NBC News reports that Amazon has been talking to traditional TV companies about taking some of their lower-profile networks off their hands. Four specific examples cited in the article linked below are VH1 and CMT at Viacom and Adult Swim and Boomerang at Turner. Big TV companies have been shutting down cable networks over the last few years and focusing their efforts on a smaller number of successful channels with big audiences as cord cutting begins to really bite, so there are potentially quite a few channels with smaller audiences out there for the taking, and NBC says Amazon might buy “scores” of them, though that number might be a bit of a stretch. At any rate, the question becomes what Amazon would do with them, and the obvious answer is either bundling them into Prime or selling them as add-ons to Prime. But another really interesting angle to think about is advertising, where Amazon has been quietly building a big online business but with very little action so far on the video side. Owning lots of linear channels would allow it to build a much bigger video ad business as a complement to its online ad business, and potentially do cross-platform targeting across them. It’s also a fascinating alternative to spending ever more to commission and/or acquire original content for its streaming service – it could probably snap up some of these channels pretty cheaply and run them for less than it would cost to build up equivalent amounts of original content from scratch. Importantly, some of these networks have small audiences but lots of distribution – VH1 is in well over 80 million homes, for example. That would be pretty good relative to Amazon’s own domestic distribution through Prime.
via NBC News
★ Amazon Reports Strong Growth, Much Smaller Margins in Q2 (Jul 27, 2017)
Amazon Uses Singapore as Beachhead for SE Asian Expansion (Jul 26, 2017)
TechCrunch reports that Amazon is launching in Singapore as the first step in an expansion into South East Asia, and other publications have reported that the Prime Now app is live in Singapore. Singapore is a great starting point for Amazon in the region, with high GDP per capita, a small and densely populated area, and proximity to other markets such as Malaysia, Indonesia, Thailand, and so on. As such, a successful launch there could easily serve as a beachhead for expansion into the rest of the region. After a couple of years of higher profits, Amazon appears to be upping investment in growth again in recent quarters, and its international expansion has been a big part of that push, with an acquisition in the Middle East, early moves in Australia, and now this launch. The context for all this, though, is that Amazon is still active in only relatively few countries with its full set of offerings including Prime. Only thirteen countries were included on Amazon’s list of top selling items on its recent Prime Day, and 92% of its global revenues come from just four countries: the US, Germany, Japan, and the UK. That’s easy for those of us in the US to forget, but Amazon is still far from ubiquitous globally and major players dominate e-commerce in several important markets. In Singapore and the rest of SEA, Amazon faces some existing strong competitors backed by some of those larger players from Asia, including Alibaba, so it’s going to be far guaranteed that it enjoys US- or UK-level dominance. But brand awareness seems to be high in the region already and it has a decent shot at establishing a good business in Singapore and beyond.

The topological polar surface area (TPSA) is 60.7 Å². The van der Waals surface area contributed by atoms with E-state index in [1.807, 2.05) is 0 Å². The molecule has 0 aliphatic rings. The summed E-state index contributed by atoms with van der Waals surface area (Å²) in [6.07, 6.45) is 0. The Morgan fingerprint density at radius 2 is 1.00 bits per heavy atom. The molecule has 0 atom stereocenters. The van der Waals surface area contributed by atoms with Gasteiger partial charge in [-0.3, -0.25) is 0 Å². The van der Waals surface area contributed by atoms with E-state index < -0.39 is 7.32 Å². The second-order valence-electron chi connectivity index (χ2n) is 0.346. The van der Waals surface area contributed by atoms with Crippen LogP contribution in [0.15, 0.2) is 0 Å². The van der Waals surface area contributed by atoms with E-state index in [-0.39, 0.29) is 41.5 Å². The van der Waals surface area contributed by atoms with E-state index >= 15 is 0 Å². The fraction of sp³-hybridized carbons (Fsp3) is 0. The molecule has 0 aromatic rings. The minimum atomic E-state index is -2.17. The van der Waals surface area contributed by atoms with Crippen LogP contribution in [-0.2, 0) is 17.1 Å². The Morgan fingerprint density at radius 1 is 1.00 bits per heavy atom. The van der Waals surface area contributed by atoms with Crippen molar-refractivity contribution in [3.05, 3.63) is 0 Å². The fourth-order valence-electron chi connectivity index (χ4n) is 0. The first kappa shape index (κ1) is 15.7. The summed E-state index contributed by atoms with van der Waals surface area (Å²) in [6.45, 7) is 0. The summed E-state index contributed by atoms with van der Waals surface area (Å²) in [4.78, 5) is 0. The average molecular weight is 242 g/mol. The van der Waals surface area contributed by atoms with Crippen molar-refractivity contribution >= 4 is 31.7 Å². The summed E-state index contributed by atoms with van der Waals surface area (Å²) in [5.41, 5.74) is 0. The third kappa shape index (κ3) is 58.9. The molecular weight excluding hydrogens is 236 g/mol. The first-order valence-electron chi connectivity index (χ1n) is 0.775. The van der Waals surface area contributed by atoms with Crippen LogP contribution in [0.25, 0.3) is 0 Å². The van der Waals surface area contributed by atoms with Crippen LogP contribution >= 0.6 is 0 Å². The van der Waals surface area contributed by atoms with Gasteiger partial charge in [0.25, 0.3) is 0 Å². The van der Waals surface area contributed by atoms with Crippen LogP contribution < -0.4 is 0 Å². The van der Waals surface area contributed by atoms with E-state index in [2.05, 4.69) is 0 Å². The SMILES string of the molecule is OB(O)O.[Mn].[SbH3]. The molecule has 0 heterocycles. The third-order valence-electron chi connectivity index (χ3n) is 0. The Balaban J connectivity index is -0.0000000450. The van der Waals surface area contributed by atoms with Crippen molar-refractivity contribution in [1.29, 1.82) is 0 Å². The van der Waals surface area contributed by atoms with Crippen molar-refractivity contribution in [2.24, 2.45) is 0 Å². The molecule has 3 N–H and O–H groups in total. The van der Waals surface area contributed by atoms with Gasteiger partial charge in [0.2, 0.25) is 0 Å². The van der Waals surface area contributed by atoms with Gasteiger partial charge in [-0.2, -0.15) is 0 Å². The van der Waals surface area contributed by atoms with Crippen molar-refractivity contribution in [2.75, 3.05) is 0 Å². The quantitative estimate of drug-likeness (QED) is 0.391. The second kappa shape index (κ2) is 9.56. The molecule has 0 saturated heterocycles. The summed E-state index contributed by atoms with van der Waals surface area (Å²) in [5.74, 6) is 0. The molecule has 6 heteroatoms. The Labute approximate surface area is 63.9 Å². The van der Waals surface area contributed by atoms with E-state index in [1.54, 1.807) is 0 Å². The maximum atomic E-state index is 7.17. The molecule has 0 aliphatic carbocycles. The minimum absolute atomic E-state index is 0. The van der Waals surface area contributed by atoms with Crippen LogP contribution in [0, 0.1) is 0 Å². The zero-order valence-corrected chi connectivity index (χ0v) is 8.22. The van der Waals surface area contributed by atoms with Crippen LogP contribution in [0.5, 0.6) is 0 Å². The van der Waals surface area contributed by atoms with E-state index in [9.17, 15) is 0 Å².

New research Consumer Intelligence Research Partners (CIRP) suggests that Amazon has 85 million Prime subscribers in the US, based on a recent survey. That number feels quite a bit too high to me – my analysis of Amazon’s year-end 2016 financials suggested a number closer to 70 million globally, which of course includes at least a few million subscribers in other countries. A survey I did a year ago suggested that a majority (over 60%) of households in the US didn’t have Prime, so it would be a massive turnaround in just a year for a similar percentage to have a Prime subscription. So I take the overall number with a pinch of salt while acknowledging that the directional stuff is correct. One interesting secondary data point is that 28% of Prime households are using the newer monthly subscription option rather than the annual option – that also feels a little high, but it’s indicative that people are drawn to the benefits of that option, including the smaller one-time outlay, the flexibility of a month-to-month subscription, and the familiarity of that model.
Amazon has begun offering a discounted monthly Prime subscription for low income households. Specifically, it will offer those who receive food stamps a $5.99 per month option, compared to the standard $10.99 per month or $99 per year options. In a survey I did just over a year ago, it was very clear that lower income households were far less able to benefit from the subscription explosion and services like Prime than their wealthier counterparts – the chart linked here gives the summary of penetration of Prime by income, and the article here explains the rest of the detail, though it’s behind the Techpinions paywall. The reality is that it’s tough for households with low or unpredictable incomes to commit to annual subscriptions and even monthly subscriptions, so lowering the cost of the monthly option will make it more palatable while giving customers the flexibility to start and stop their subscriptions on a monthly basis. The WSJ article here focuses on Walmart as the target here, and that’s obviously a reasonable angle given Walmart’s success with lower-income shoppers, but this is really about expanding the addressable market for Prime, regardless of who’s currently capturing those customers. The Prime “flywheel” continues to be Amazon’s strongest competitive weapon, and bringing more households and the people who live in them into the base of Prime subscribers will continue to benefit Amazon enormously.